Day 51 – Agnone

Today we take a drive to a town called Frosolone. On the way we pass many small towns nestled in the hills.

The historic center of Frosolone features narrow streets from medieval times.

Each of the three historic areas or contrade of the town has its own church and a portal for defense. The portal to this contrade has long been lost to ruins.

Few people are out in the streets on a Sunday afternoon. These men find company at a bar under an arch.

We visit the Museo del Costume, where Vincenziana tells us about how the women of Frosolone created textiles from a young age. This sampler is made of ginestra, or broom, which grows everywhere in this area. It’s the first cloth I have seen made from broom, and I was surprised to feel how soft and pliant it was.

This costume would have been worn by a married woman. The designs varied by town and by status. Unmarried women and widows wore different outfits.

A silver hanger allowed the women to carry their knitting needles wherever they went.

A document identifies the dowry items that the woman brought to her marriage. Women would begin weaving and sewing these items as young girls, building up their dowry throughout their youth. If the marriage was not consummated, the woman took back all the belongings listed and returned to her home.

We have a difficult time understanding this concept, particularly as it is presented in Italian. Why would a marriage not be consummated? Obviously the goal was to produce children, (and, more specifically, male children) but what if the woman could not conceive? Apparently, this tradition only assessed the male’s masculinity and whether he was capable of producing children.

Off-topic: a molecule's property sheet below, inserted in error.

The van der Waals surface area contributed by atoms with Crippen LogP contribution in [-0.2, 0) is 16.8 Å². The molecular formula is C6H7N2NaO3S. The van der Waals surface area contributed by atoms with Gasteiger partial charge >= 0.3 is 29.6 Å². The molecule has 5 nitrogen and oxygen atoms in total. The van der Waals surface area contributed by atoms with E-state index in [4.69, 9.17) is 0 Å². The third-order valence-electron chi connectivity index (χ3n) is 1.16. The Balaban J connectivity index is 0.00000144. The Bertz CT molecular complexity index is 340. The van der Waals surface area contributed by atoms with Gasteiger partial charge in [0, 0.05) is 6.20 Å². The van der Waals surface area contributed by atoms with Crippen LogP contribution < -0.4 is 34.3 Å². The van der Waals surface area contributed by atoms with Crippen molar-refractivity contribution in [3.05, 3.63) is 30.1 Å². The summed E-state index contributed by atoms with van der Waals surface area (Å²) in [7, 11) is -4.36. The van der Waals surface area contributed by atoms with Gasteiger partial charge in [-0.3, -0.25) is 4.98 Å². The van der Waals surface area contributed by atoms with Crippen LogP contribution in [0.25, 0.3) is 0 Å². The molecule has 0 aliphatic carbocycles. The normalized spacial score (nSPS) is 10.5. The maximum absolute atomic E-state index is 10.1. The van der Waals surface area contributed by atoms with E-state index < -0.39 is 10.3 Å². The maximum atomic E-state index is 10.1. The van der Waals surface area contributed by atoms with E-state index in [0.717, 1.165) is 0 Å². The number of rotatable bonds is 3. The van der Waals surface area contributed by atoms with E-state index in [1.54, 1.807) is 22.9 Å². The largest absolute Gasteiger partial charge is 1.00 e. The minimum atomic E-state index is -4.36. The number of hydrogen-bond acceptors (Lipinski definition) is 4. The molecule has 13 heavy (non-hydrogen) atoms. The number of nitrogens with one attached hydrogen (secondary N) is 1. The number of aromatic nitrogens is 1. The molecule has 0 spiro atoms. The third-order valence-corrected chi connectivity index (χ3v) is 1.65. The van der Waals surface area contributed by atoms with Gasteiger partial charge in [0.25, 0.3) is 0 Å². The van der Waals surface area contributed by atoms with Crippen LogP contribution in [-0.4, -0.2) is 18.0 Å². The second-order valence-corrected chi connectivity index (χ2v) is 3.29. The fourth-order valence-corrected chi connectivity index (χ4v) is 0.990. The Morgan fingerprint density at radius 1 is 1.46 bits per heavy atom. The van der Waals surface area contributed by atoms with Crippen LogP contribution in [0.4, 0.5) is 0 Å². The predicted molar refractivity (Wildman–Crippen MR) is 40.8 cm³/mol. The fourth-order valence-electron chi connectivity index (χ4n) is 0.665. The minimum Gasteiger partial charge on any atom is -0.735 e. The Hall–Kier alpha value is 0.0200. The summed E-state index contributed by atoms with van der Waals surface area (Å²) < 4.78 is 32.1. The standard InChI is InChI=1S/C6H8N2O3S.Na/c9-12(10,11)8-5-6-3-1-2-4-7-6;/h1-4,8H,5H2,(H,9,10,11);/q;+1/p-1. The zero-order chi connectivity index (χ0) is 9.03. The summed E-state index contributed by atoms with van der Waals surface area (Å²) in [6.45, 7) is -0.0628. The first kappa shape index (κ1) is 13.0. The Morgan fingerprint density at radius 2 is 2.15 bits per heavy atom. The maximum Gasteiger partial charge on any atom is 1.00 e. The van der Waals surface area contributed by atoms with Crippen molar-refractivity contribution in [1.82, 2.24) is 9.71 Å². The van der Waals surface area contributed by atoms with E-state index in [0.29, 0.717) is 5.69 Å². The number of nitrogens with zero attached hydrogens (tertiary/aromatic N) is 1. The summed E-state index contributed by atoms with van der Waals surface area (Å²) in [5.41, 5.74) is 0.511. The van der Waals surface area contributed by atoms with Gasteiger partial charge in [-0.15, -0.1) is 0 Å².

Frosolone’s men spent most of the year on the road. As shepherds, they practiced transhumance, walking their sheep on century-old trails from high in the mountains in Molise to the plains of Puglia and back again. Consequently, they left the women alone to raise the children and tend the fields. To protect themselves against brigands and other dangers, the women wore this metal object in their hair. To us, these objects seem to belong to the rich, but Vincenziana assures us they were normal wear for the women of what we would call middle class.

Out on the square, a plaque remembers men from Frosolone who died in mine disasters in West Virginia. The disastrous 1907 mine explosion caused the U.S. to create laws protecting mine workers.

An earthquake destroyed the church that once stood in this area. Remaining are the two lions and a cross.

We visit three churches, one for each neighborhood. I’m drawn to this little cherub.

We visit the Cutting Tools Museum, as Frosolone has long been known for its production of knives and scissors.

We visit a workshop filled with antique tools and are shown how they make the handles from cow horns.

Lunch is at a local trattoria

and features hand-make maccheroni.

A local man comes over to our table to improvise songs for us.

I’m told the one he sings to me in dialect is about how my hair is as white as his. He’s like a rapper in his ability to make up rhymes as he sings.

Throughout this area we find curtains showing fine handiwork. In this oval someone has created the symbol for Frosolone, the bird, the letter F and the star. We find many places for sale, as the young people have left to get jobs elsewhere.

Tomorrow is Monday, and we’re back to class.

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